How do I check if a variable exists?
The use of variables that have yet to been defined or set (implicitly or explicitly) is often a bad thing in any language, since it tends to indicate that the logic of the program hasn't been thought through properly, and is likely to result in unpredictable behaviour.
If you need to do it in Python, the following trick, which is similar to yours, will ensure that a variable has some value before use:
try: myVarexcept NameError: myVar = None # or some other default value.# Now you're free to use myVar without Python complaining.
However, I'm still not convinced that's a good idea - in my opinion, you should try to refactor your code so that this situation does not occur.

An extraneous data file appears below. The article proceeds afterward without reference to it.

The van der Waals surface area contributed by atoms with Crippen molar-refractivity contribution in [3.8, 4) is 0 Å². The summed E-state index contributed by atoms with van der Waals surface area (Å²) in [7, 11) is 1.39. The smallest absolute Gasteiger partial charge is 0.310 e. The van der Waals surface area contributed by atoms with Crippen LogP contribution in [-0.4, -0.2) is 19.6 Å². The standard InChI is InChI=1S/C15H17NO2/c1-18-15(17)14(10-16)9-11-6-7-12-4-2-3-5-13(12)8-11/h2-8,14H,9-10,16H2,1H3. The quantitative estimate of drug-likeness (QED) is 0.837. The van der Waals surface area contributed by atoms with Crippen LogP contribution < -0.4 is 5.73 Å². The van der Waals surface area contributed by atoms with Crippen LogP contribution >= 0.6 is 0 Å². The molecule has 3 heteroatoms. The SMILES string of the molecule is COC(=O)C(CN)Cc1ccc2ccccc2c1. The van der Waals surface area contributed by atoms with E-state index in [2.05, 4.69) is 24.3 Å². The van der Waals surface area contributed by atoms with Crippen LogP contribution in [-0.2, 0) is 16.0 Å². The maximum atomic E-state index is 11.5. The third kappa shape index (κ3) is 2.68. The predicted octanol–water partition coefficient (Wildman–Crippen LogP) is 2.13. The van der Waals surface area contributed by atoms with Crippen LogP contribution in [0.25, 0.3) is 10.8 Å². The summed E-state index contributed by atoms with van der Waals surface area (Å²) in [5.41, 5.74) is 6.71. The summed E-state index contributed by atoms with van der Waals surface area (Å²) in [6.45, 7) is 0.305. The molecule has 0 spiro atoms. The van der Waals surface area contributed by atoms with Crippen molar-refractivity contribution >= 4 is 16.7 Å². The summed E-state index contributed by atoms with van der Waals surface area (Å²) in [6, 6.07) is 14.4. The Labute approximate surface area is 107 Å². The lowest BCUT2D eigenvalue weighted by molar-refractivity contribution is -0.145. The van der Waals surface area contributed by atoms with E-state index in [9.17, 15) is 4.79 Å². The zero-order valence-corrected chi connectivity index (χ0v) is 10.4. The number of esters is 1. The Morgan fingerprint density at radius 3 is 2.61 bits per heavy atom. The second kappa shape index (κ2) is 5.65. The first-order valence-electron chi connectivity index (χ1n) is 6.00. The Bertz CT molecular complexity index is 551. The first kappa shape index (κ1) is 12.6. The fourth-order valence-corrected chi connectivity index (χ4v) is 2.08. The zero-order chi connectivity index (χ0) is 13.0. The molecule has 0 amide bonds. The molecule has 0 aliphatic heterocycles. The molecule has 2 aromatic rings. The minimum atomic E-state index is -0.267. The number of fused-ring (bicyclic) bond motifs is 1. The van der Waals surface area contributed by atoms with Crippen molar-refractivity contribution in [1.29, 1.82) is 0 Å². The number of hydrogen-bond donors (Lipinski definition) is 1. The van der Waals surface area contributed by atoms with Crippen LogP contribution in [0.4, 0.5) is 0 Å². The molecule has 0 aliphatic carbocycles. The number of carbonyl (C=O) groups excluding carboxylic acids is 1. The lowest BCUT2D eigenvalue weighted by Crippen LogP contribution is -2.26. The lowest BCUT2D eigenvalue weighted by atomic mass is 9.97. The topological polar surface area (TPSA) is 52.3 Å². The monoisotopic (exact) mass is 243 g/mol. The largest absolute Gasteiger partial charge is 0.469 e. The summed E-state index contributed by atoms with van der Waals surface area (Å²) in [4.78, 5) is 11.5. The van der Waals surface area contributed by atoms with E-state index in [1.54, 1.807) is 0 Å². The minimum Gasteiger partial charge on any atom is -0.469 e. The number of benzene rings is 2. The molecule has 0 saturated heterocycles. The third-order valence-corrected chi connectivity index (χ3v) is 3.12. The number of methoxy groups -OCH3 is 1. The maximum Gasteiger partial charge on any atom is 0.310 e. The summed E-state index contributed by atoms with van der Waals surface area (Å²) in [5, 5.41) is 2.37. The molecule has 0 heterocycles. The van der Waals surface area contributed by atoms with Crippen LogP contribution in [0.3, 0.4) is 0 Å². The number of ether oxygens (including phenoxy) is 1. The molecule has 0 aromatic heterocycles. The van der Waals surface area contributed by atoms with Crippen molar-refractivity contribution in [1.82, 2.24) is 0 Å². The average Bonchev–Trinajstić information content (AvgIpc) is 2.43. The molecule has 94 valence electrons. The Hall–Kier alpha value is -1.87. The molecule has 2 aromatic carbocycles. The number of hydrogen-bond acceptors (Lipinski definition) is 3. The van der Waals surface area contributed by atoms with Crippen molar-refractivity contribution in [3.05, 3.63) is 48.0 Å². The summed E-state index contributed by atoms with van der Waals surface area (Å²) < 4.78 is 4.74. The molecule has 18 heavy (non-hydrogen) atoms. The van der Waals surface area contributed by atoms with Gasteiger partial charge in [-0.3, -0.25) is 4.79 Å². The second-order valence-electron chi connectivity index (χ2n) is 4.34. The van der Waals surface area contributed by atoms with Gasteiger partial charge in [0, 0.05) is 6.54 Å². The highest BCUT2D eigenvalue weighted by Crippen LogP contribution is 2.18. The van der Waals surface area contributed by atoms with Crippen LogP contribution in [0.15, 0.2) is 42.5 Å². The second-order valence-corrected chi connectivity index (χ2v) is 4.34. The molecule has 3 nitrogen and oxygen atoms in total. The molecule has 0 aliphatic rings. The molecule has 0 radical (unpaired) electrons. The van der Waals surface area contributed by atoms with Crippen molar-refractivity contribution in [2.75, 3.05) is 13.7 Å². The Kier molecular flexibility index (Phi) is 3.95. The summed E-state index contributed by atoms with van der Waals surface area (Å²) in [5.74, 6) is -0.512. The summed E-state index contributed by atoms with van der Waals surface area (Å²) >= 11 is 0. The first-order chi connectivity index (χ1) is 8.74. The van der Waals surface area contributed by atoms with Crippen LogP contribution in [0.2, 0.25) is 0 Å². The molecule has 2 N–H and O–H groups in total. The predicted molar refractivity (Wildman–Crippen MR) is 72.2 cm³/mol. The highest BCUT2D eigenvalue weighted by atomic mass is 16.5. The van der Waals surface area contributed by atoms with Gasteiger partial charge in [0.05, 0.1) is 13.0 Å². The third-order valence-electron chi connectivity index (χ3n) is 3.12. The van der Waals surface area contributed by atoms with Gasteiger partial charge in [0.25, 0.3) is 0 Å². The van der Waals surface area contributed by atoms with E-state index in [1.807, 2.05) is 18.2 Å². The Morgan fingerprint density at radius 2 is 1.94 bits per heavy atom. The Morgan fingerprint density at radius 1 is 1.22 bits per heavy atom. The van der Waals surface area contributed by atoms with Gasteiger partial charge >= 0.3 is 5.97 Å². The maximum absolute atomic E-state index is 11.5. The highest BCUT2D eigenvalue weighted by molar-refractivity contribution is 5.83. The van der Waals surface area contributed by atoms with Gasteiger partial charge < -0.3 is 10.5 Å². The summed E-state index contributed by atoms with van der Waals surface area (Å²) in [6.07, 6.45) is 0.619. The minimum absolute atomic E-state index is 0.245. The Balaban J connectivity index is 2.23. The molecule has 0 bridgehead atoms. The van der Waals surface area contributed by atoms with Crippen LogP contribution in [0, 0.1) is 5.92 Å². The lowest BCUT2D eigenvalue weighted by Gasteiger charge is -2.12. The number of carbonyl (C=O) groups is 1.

By way of an example, the following code was given below in a comment, to allow line drawing from a previous point to the current point:
if last: draw(last, current);last = current
In the case where
last has not been bound to a value, that won't help in Python at all since even the checking of
last will raise an exception. A better idea would be to ensure
last does have a value, one that can be used to decide whether or not it is valid. That would be something like:
last = None# some time passes ...if last is not None: draw(last, current);last = current
That ensures the variable exists and that you only use it if it's valid for what you need it for. This is what I assume the
if last was meant to do in the comment code (but didn't), and you can still add the code to force this if you have no control over the initial setting of the variable, using the exception method above:
# Variable 'last' may or may not be bound to a value at this point.try: lastexcept NameError: last = None# It will always now be bound to a value at this point.if last is not None: draw(last, current);last = current